delivered to said cardiac tissue for heating said cardiac tissue.
18. The cardiac mapping system of claim 2, wherein said flexible and stretchable membrane is stretchable and monitors electrical activity on both an anterior and posterior surface of a heart.
19. The cardiac tissue mapping system of claim 8, where said catheter probe is implantable in said heart to deliver therapy or gather sensor data.
20. The cardiac tissue mapping system of claim 1, wherein said system is programmable to provide therapy if a set of sensor parameters is detected.
21. The cardiac tissue mapping system of claim 19, wherein said system further comprises wireless communication device for sending and receiving information or for being programmed by a device outside a patient.
22. The cardiac tissue mapping system of claim 21, wherein said system further comprises a plurality of wireless communication devices configured for local coordination of data gathering, computations analysis and subsequent delivery from on-board actuators.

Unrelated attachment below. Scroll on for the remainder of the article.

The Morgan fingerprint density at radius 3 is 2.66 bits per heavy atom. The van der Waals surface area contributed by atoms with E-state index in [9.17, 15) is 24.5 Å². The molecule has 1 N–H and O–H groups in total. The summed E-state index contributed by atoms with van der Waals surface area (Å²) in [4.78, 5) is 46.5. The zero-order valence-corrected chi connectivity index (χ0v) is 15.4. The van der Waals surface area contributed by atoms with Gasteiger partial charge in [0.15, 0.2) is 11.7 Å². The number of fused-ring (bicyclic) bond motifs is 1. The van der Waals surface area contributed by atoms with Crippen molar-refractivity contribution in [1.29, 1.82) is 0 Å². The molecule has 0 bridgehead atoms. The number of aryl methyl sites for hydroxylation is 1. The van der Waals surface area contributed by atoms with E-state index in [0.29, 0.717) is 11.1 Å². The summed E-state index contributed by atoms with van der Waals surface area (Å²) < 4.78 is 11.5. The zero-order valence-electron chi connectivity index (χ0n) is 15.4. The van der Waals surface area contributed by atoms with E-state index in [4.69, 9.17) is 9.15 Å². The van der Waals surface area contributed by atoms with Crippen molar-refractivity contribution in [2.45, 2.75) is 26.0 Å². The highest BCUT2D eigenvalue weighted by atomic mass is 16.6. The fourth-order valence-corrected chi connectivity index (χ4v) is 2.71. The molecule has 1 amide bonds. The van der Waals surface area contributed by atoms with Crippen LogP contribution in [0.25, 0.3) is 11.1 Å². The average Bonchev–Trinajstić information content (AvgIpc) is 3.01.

23. The cardiac tissue mapping system of claim 22, wherein said system further comprises a network of wirelessly connected devices configured for real-time monitoring and automatic therapy delivery.
24. The cardiac tissue mapping system of claim 1, wherein said system is configured to
achieve high resolution mapping of the wall of the cardiac tissue with a resolution from about 300 micrometers to about 5 millimeters.
25. A cardiac tissue ablation device, comprising: a catheter probe having a distal end;
a flexible and stretchable membrane circuit having a plurality of actuators and sensors affixed to said distal end of said catheter probe; and
said plurality of actuators and sensors being configured to perform multiple functions in connection with said cardiac tissue,